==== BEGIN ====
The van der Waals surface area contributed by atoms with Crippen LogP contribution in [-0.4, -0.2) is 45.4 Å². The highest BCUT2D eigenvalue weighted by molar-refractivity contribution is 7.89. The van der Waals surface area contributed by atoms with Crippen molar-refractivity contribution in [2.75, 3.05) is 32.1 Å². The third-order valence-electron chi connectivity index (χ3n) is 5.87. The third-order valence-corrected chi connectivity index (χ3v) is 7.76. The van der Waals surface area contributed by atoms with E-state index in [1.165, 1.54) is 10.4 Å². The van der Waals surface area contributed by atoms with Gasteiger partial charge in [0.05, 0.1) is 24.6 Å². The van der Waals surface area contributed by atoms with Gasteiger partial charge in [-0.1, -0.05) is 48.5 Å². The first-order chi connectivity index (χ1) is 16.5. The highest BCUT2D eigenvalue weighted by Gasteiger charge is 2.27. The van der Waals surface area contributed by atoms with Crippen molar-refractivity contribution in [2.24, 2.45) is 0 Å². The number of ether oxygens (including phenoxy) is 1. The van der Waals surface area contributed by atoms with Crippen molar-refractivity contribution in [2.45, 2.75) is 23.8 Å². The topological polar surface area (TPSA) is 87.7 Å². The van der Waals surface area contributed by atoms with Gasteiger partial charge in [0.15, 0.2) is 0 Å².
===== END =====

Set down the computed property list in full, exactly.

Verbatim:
The van der Waals surface area contributed by atoms with Crippen LogP contribution in [-0.4, -0.2) is 45.4 Å². The highest BCUT2D eigenvalue weighted by molar-refractivity contribution is 7.89. The van der Waals surface area contributed by atoms with Crippen molar-refractivity contribution in [2.75, 3.05) is 32.1 Å². The third-order valence-electron chi connectivity index (χ3n) is 5.87. The third-order valence-corrected chi connectivity index (χ3v) is 7.76. The van der Waals surface area contributed by atoms with E-state index in [1.165, 1.54) is 10.4 Å². The van der Waals surface area contributed by atoms with Gasteiger partial charge in [0.05, 0.1) is 24.6 Å². The van der Waals surface area contributed by atoms with Gasteiger partial charge in [-0.1, -0.05) is 48.5 Å². The first-order chi connectivity index (χ1) is 16.5. The highest BCUT2D eigenvalue weighted by Gasteiger charge is 2.27. The van der Waals surface area contributed by atoms with Crippen molar-refractivity contribution in [2.24, 2.45) is 0 Å². The number of ether oxygens (including phenoxy) is 1. The van der Waals surface area contributed by atoms with Crippen molar-refractivity contribution in [2.45, 2.75) is 23.8 Å². The topological polar surface area (TPSA) is 87.7 Å². The van der Waals surface area contributed by atoms with Gasteiger partial charge in [0.15, 0.2) is 0 Å².